value }

;
>>What is the purpose of resolution operator :: in the above
declaration?

To tell the compiler which 'reference' is being defined.
>>Why did the creator of bitset need to introduce other name
("reference")?

Not sure what your question is here, sorry. You need to look
at 'bitset' to see how 'reference' is used to understand.

V
--
Please remove capital 'A's when replying by e-mail
I do not respond to top-posted replies, please don't ask

Thanks V.
Is the 'reference' in the declaration of a bitset class is a C++
keyword or just other name defined in the scope of bitset?
It's a name.
If it's the C++ keyword, what's the use of it?
It's not a keyword.
I am familiar with reference in the following sense, T& tref where
tref is a reference of type T, and never see the use of 'reference' as
a keyword before.
It's not a keyword.

Couldn't you just look at the definition of 'bitmap'? Don't you
have a C++ book that contains a list of keywords against which you
could verify 'reference' or any other combination of letters?

V
--
Please remove capital 'A's when replying by e-mail
I do not respond to top-posted replies, please don't ask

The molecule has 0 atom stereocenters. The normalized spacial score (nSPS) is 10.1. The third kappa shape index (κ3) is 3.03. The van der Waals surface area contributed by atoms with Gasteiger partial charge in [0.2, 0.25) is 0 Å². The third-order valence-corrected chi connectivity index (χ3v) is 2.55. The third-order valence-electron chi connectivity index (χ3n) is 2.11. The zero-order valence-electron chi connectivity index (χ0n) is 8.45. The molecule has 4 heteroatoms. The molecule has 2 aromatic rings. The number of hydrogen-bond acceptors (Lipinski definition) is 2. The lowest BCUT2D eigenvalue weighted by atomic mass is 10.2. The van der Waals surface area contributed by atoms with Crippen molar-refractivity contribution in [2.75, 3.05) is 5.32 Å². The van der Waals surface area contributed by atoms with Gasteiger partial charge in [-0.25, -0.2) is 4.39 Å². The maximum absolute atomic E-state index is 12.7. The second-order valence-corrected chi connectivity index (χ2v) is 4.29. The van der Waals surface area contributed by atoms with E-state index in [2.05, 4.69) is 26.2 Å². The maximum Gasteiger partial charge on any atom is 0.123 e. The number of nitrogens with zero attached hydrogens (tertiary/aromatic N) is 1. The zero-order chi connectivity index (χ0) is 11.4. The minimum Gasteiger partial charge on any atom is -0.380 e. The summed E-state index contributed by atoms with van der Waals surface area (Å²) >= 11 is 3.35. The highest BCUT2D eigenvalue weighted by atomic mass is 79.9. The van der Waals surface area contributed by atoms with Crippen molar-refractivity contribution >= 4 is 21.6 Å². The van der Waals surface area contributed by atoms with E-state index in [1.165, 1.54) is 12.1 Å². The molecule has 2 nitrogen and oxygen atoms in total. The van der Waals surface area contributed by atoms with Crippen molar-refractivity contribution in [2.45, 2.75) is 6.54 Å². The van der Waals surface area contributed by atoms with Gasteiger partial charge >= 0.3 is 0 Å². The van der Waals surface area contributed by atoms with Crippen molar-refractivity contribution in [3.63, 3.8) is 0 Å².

Jan 4 '08 #4

P: n/a
On Jan 4, 10:14 pm, swca...@gmail.com wrote:
class bitset::reference {
friend class bitset;
reference(); // no public
constructor
public:
~reference();
operator bool () const; // convert to bool
reference& operator= ( bool x ); // assign from bool
reference& operator= ( const reference& x ); // assign from bit
reference& flip(); // flip bit value
bool operator~() const; // return inverse value

}
What is the purpose of resolution operator :: in the above
declaration? Why did the creator of bitset need to introduce
other name ("reference")?
Because that's what he's definiting. There are two classes
involved here: bitset and bitset::reference. The second is a
nested class---a class that is a member of bitset. It can be
defined in one of two ways:

class bitset
{
class reference { /* definition here */ } ;
} ;

or

class bitset
{
class reference ; // forward declaration
} ;

class bitset::reference { /* definition here */ } ;

Apparently, in the above, the author has chosen the second way.

--
James Kanze (GABI Software) email:ja*********@gmail.com
Conseils en informatique orientée objet/
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Jan 5 '08 #5

P: n/a
On Jan 4, 4:14 pm, swca...@gmail.com wrote:
class bitset::reference {
friend class bitset;
reference(); // no public
constructor
public:
~reference();
operator bool () const; // convert to bool
reference& operator= ( bool x ); // assign from bool
reference& operator= ( const reference& x ); // assign from bit
reference& flip(); // flip bit value
bool operator~() const; // return inverse value

}

What is the purpose of resolution operator :: in the above
declaration?
Why did the creator of bitset need to introduce other name
("reference")?
Its not another name, its a type. In this case its a proxy class.
The bitset container uses the proxy class as a type definition in its
accessors and operators.
Which in the case of a std::bitset is quite relevant since a bitset<8>
and a bitset<32>, for example, are different types.
>
Regards,
Sam
Jan 5 '08 #6